By Madison Graham Let’s start out with this staggering fact: Texas leads the nation in drowsy driving related deaths. In 2016, 6,000 people died due to fatigued driving. The crazy thing is, I know three people that have been involved in fatigued driving crashes. It’s crazy how we think we are invincible, but our bodies […]
I wasn’t there personally, but my dad recounted a story that impacted my family. He goes to work in the early morning and can be very tired. One morning, he remembered losing his consciousness and swerving off the road. Though both he and the car were okay, different circumstances could’ve hurt our family or others […]
Falling asleep at the wheel, it’s a HUGE risk for teen drivers. Here’s some important information for you to know and share!
In a recent study by the AAA Foundation for Traffic Safety, researchers observed 21,292 crashes that occurred in the United States from 2009 – 2013. From their study, they found that drowsy drivers are involved in an estimated 6% of all crashes and 21% of all fatal crashes.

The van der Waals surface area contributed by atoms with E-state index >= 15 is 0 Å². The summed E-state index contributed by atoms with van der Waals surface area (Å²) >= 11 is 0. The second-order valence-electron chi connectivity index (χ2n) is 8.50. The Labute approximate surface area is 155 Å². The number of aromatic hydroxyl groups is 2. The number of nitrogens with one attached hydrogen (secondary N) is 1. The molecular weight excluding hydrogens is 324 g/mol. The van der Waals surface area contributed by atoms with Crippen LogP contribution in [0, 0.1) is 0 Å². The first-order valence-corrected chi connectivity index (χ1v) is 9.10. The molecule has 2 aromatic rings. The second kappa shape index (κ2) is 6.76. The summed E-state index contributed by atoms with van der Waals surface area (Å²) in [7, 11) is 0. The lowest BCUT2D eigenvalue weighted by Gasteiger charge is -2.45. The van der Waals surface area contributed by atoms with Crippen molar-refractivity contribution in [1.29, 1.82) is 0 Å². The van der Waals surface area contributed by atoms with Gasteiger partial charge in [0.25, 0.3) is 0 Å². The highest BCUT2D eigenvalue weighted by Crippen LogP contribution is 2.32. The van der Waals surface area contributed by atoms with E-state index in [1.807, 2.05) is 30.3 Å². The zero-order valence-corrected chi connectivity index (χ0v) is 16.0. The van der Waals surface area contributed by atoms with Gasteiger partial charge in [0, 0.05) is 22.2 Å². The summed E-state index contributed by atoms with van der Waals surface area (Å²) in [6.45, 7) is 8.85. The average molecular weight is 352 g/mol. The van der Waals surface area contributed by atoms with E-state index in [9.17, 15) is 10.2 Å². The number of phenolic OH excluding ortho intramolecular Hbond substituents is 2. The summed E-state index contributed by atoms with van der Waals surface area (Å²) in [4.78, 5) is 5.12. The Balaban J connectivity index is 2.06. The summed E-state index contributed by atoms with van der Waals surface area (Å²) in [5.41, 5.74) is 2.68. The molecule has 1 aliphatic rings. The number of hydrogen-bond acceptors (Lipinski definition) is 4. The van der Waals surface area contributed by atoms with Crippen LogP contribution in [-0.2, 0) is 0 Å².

Most teens need 9.25 hours of sleep a night, so make it a rule and habit to turn off electronics and the lights by 10:30pm, then bump it to 10pm, then 9:45pm. That way, if you have to wake up by 7am you will get plenty of sleep. If you need to wake up earlier, then get to bed earlier. Not every teen needs this much sleep, so you can make changes so it’s right for you, but don’t get any less than 8.5 hours of sleep a night. You need at least this much.
Make some changes for a week and see how you feel during the day. You’ll be more alert, happier and better able to get through your day without crashing. I guarantee it, or your money back.
A young 23-year-old fell asleep after staying up all night at a party and then decided to drive home. This was a crash that could have been avoided; a “life” that could have been saved.